Interesting idea. Frankly anything that gets someone's attention when a boat is in distress is a good idea. The problem we had with strobes back in the 70's and 80's was people were using them in non-distress situations which is not allowed under the Nav rules. But in distress they are allowed (in fact I have one that flashes SOS. Although today I wonder how many people know the code for SOS.)

    I also find it curious that this article is the one that got everyone's attention. It's a recommendation and as far as I know is not being considered as a requirement. However it is a requirement on life jackets used on commercial passenger vessels.
     
  10. UNCIVILIZED
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    UNCIVILIZED DIY Junkyard MadScientist

    Ike, there are still a good number of cruising vessels which have strobes, half way up, or at the top of their masts. They put them there so that it's a bit easier for large vessels to see them, & in theory assist with the smaller vessels not getting run down/over.

    Albeit, sometimes it works bass ackwards towards their goal of avoiding being run down. As strobes typically indicate distress, & so sometimes the big ships will come closer for a better look at the situation. In addition to trying to hail the smaller vessel via the radio etc.

    Of course using strobes in this manner violates navigation rules, but... I'm guessing that not too many tickets get written in the open ocean.
     
  11. Ike
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    Ike Senior Member

    Yes I know. That's what I was referring to. Fortunately no one (to my knowledge ) has been run down because of it but there were some near misses back in the 80's and I assume there have probably been some since then. Commercial vessels assume it is a distress signal and go to investigate. This has resulted in some near collisions. But, no tickets aren't usually written out there (except for drugs)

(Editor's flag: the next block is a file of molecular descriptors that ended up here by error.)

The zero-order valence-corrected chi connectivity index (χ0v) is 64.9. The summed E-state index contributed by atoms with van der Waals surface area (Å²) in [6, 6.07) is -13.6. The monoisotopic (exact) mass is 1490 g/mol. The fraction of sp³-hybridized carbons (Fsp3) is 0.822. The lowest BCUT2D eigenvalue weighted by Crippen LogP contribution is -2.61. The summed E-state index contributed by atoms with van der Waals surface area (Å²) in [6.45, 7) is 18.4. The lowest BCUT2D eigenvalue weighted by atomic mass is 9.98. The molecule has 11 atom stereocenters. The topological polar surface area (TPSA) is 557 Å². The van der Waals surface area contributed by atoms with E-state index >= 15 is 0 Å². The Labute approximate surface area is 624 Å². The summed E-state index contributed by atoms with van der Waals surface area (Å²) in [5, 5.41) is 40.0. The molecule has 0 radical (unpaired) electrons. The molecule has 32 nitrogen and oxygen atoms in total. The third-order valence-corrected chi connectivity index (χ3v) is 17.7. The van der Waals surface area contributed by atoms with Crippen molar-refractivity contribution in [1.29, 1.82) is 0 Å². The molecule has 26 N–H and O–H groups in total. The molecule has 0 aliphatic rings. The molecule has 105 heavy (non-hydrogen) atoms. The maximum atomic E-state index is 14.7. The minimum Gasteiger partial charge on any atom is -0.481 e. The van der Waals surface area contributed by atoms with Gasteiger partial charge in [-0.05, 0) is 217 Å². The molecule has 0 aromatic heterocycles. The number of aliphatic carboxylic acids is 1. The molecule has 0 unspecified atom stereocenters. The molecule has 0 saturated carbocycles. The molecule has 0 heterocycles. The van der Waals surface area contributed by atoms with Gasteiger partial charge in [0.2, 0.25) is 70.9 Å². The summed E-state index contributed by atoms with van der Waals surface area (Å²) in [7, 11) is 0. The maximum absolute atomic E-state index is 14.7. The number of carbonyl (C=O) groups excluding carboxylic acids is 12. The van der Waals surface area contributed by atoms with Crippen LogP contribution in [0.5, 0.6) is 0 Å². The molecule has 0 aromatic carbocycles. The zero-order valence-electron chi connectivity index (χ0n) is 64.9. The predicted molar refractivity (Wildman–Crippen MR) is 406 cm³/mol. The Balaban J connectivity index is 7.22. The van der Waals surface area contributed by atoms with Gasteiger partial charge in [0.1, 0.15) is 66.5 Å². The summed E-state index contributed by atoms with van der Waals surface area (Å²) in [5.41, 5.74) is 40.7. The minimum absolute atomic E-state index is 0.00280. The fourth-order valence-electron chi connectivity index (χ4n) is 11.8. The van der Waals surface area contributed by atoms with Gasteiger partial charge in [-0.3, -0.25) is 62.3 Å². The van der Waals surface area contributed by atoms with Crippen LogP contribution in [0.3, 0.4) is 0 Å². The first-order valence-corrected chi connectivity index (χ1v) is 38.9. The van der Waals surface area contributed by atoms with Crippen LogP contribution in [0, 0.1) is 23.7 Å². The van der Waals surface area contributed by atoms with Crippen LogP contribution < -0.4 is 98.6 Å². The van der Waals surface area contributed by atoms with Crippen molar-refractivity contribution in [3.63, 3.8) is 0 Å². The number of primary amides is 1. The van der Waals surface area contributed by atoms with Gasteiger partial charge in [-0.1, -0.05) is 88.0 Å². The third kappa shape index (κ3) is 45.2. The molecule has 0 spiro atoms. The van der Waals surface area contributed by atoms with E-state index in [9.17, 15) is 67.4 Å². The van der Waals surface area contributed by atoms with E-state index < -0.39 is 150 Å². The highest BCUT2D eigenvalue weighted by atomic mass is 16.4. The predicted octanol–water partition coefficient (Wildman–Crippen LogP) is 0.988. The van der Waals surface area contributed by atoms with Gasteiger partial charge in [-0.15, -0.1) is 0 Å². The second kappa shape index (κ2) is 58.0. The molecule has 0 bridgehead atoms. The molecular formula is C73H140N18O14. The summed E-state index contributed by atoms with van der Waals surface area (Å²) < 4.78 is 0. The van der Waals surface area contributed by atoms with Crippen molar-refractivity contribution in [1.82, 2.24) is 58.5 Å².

12. rwatson
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    rwatson Senior Member

    I always remember standing on a marina dock on a pitch black night - watching what I thought was a UFO approaching the coast.

    It was quite a shock when a 60 foot sailboat came into the jetty light, with this tiny little mast light way up in the sky.

    I would want a lot more indication of where my expensive investment was, to avoid collision at night.
     

  13. PAR
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    PAR Yacht Designer/Builder

    This is the 2 mile visibility requirement for nav lights. Even at the end of their range, at 2 miles you should be able to see the direction of the vessel and make out its type if properly displayed. A LED sign on the masthead, declaring drunken sailors are aboard would be helpful, but the the first time you slide into what appears to be a nice anchorage, filled with what also appears to be dozens of seemingly parked container ships, just to learn after a sleepless night, come sun up you've parked among lots of oil rigs, offers an idea of why the pros don't have as much trouble with this than us.